Science As Autobiography
The Troubled Life of Niels Jerne
by Thomas Söderqvist
Yale University Press, New Haven, Connecticut, USA
384 pages, US $40.00
ISBN 0 300 09441 8
What is the point of a biography? For sure, there are the practical aspects. Writers have to make their way in the world. Readers are naturally curious about famous individuals, particularly those in the same line of work, who usually provide more than their fair share of schadenfreude. Thomas Söderqvist, chair of the Department of History of Medicine at the University of Copenhagen, Denmark, aims higher than this, however; in portraying the life of Niels Kaj Jerne (1911–1994) he hopes to “provide food for ethical reflection for readers in the centres of technoscience who are asking the perennial questions: what is good, what is bad and what constitutes a flourishing life?”
As food for ethical reflection, Jerne provides quite a banquet. Tellingly, he saved virtually all his correspondence and manuscript drafts since his school days in anticipation of recounting his glorious life to lesser beings. Söderqvist interviewed Jerne extensively (160 hours of recorded conversations) over several years, and was given complete access to Jerne's papers, which were donated to the Danish Royal Library on his death in 1994.
Jerne was born in England of Danish mercantile parents, and was raised and educated in the Netherlands (Dutch was his preferred language). Although a brilliant student, Jerne had great difficulty in finding his way in life, working for several years at a banana company before studying physics at the University of Leiden. After graduation, he spent 13 years of intermittent effort—including a stint helping his father devise a better process for curing bacon—working towards his medical degree. During this time, Jerne fathered two sons by the first of his three wives, a talented painter whose troubled relationship with Jerne contributed to her suicide at the age of 35, around the time of Jerne's graduation from medical school. As later wives were also to learn, Jerne was incapable of marital fidelity. His second wife (whose existence Jerne rarely acknowledged) was more or less treated as a servant/nanny, who raised his children at a comfortable geographical distance. Jerne was no Adonis and was always struggling financially to maintain the urbane lifestyle to which he aspired. Presumably, his liaisons were the result of his considerable charm as a conversationalist and his skills in the arts of love, in which he displayed a penchant for sadism.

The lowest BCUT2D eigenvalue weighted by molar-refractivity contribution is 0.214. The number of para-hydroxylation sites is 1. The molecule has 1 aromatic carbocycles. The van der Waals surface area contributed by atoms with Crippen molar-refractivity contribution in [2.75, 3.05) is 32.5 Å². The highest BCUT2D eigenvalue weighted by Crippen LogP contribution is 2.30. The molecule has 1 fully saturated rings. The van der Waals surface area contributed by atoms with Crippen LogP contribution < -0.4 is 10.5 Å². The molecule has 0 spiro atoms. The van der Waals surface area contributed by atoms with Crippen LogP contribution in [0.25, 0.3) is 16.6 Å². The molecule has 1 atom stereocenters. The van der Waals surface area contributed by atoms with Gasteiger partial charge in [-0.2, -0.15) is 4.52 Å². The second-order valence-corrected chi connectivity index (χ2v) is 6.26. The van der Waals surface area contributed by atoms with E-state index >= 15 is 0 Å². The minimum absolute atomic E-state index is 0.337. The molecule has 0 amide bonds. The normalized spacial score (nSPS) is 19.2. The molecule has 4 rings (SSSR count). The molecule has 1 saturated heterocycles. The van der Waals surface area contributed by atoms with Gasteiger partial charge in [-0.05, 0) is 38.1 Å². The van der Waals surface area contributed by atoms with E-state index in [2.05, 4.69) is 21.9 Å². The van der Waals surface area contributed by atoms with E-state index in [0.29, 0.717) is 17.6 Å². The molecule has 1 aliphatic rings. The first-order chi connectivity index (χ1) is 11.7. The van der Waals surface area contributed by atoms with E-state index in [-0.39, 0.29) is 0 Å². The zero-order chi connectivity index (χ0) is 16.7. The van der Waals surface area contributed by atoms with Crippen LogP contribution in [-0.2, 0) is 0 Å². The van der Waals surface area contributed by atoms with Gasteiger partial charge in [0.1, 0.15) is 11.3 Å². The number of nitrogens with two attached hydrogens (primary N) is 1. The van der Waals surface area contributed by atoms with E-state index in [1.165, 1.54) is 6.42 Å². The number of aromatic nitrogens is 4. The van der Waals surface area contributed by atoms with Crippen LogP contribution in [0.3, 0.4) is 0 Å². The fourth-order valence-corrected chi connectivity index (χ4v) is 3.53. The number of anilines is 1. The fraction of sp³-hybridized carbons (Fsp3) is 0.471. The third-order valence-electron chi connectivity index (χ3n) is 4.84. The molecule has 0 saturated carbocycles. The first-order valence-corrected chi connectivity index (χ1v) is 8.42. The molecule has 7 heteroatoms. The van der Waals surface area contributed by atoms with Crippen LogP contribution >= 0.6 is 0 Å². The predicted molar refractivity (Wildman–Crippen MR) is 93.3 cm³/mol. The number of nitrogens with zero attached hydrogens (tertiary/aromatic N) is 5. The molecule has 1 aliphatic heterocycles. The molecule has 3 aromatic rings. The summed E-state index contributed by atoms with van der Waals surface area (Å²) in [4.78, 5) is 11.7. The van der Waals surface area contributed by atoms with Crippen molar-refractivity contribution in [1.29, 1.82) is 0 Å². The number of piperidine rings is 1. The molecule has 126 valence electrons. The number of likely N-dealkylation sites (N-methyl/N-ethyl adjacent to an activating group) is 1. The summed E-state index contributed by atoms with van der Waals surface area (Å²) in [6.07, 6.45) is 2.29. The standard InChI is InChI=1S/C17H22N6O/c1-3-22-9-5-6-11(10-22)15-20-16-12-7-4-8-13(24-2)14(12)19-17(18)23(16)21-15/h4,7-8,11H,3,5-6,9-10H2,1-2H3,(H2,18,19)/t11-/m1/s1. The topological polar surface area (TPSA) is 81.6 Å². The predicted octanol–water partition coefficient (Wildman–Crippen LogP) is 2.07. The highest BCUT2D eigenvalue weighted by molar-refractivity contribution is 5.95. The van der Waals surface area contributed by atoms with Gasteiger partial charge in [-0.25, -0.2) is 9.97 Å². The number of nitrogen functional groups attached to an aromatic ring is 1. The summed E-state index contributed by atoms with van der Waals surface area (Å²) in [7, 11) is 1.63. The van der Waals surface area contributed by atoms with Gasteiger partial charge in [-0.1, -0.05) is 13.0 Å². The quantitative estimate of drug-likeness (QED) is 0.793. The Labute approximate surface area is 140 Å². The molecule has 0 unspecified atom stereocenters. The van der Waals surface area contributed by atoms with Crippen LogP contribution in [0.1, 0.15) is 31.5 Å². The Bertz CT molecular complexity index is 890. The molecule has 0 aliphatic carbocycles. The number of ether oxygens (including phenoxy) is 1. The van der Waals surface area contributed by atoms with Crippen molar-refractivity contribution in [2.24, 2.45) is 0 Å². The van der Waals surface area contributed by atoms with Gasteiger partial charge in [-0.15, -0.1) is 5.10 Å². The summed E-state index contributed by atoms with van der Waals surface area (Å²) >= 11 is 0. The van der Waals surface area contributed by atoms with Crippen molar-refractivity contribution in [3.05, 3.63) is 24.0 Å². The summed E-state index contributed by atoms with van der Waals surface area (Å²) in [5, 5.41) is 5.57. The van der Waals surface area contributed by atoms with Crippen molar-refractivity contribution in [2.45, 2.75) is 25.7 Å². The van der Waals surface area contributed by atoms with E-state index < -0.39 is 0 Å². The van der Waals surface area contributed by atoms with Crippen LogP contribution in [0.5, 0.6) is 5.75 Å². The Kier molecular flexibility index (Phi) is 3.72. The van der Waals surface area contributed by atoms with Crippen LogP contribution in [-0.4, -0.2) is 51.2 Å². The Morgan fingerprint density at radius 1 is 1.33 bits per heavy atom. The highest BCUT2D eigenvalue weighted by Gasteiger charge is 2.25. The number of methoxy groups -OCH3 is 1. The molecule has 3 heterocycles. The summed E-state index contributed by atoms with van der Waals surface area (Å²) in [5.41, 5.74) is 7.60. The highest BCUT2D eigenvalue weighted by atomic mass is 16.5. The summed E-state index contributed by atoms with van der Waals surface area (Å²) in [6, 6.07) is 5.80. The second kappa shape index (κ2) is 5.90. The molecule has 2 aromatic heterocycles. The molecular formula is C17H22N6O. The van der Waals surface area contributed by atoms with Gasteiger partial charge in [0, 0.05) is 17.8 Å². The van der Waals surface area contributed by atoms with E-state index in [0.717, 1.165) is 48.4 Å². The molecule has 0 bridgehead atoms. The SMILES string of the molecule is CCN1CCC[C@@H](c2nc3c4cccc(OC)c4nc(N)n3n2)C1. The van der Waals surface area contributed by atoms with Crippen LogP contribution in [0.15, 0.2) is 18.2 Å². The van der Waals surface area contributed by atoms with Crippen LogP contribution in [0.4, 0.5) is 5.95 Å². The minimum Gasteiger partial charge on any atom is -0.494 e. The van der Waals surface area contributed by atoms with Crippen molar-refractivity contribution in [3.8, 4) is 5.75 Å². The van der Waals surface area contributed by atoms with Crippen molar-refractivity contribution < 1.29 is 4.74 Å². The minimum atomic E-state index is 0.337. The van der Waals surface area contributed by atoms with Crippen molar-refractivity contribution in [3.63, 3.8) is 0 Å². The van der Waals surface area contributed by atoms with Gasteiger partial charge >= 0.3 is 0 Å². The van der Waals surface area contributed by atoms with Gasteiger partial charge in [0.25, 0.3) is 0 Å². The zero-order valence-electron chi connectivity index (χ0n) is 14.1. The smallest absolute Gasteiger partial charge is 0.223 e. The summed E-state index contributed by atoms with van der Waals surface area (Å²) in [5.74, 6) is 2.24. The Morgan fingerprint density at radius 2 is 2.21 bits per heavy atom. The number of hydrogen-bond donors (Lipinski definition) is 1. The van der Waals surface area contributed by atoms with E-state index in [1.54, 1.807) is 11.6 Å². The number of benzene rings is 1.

There's no mistaking Jerne's scientific charisma, which was based on the easy‐going persona he presented to the world, his keen intelligence and a broad knowledge of culture and philosophy. Jerne was not much of a bench scientist, and he clearly did not enjoy experimental work. At one point, he found it difficult to perform experiments due to the uncertainties in the accuracy of pipetting. I would guess that a typical graduate student performs more experiments in a single year than Jerne managed over the course of his career. Predictably, he made very few discoveries.